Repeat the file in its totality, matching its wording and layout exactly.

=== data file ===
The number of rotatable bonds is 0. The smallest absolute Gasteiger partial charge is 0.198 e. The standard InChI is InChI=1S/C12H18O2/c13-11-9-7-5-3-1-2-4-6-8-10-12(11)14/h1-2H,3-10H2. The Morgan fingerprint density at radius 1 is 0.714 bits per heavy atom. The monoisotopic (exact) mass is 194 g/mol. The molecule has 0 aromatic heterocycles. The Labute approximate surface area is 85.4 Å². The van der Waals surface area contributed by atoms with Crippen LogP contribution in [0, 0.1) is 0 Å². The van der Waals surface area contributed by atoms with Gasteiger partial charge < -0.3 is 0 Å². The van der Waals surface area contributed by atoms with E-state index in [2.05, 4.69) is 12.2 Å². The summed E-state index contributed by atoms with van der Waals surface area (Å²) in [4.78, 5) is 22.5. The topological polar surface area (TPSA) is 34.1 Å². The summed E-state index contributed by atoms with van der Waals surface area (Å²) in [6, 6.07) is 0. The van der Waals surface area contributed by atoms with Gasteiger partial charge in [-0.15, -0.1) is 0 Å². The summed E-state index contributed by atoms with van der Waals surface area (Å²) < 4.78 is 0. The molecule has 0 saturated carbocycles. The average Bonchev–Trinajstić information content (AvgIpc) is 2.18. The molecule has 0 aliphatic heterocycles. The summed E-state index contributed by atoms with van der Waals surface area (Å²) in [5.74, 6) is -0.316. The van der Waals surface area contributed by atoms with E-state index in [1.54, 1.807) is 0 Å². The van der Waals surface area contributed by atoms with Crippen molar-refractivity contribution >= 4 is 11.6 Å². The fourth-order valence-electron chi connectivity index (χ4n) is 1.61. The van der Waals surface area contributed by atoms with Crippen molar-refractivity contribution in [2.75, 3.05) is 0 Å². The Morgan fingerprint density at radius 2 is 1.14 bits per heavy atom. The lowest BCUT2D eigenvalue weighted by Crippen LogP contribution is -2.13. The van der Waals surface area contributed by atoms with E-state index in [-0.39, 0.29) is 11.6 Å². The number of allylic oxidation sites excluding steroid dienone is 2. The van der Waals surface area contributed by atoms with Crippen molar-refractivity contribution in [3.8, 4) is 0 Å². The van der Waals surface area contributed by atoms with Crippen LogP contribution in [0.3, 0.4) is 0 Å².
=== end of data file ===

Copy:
The number of rotatable bonds is 0. The smallest absolute Gasteiger partial charge is 0.198 e. The standard InChI is InChI=1S/C12H18O2/c13-11-9-7-5-3-1-2-4-6-8-10-12(11)14/h1-2H,3-10H2. The Morgan fingerprint density at radius 1 is 0.714 bits per heavy atom. The monoisotopic (exact) mass is 194 g/mol. The molecule has 0 aromatic heterocycles. The Labute approximate surface area is 85.4 Å². The van der Waals surface area contributed by atoms with Crippen LogP contribution in [0, 0.1) is 0 Å². The van der Waals surface area contributed by atoms with Gasteiger partial charge < -0.3 is 0 Å². The van der Waals surface area contributed by atoms with E-state index in [2.05, 4.69) is 12.2 Å². The summed E-state index contributed by atoms with van der Waals surface area (Å²) in [4.78, 5) is 22.5. The topological polar surface area (TPSA) is 34.1 Å². The summed E-state index contributed by atoms with van der Waals surface area (Å²) in [6, 6.07) is 0. The van der Waals surface area contributed by atoms with Gasteiger partial charge in [-0.15, -0.1) is 0 Å². The summed E-state index contributed by atoms with van der Waals surface area (Å²) < 4.78 is 0. The molecule has 0 saturated carbocycles. The average Bonchev–Trinajstić information content (AvgIpc) is 2.18. The molecule has 0 aliphatic heterocycles. The summed E-state index contributed by atoms with van der Waals surface area (Å²) in [5.74, 6) is -0.316. The van der Waals surface area contributed by atoms with E-state index in [1.54, 1.807) is 0 Å². The van der Waals surface area contributed by atoms with Crippen molar-refractivity contribution >= 4 is 11.6 Å². The fourth-order valence-electron chi connectivity index (χ4n) is 1.61. The van der Waals surface area contributed by atoms with Crippen molar-refractivity contribution in [2.75, 3.05) is 0 Å². The Morgan fingerprint density at radius 2 is 1.14 bits per heavy atom. The lowest BCUT2D eigenvalue weighted by Crippen LogP contribution is -2.13. The van der Waals surface area contributed by atoms with E-state index in [-0.39, 0.29) is 11.6 Å². The number of allylic oxidation sites excluding steroid dienone is 2. The van der Waals surface area contributed by atoms with Crippen molar-refractivity contribution in [3.8, 4) is 0 Å². The van der Waals surface area contributed by atoms with Crippen LogP contribution in [0.3, 0.4) is 0 Å².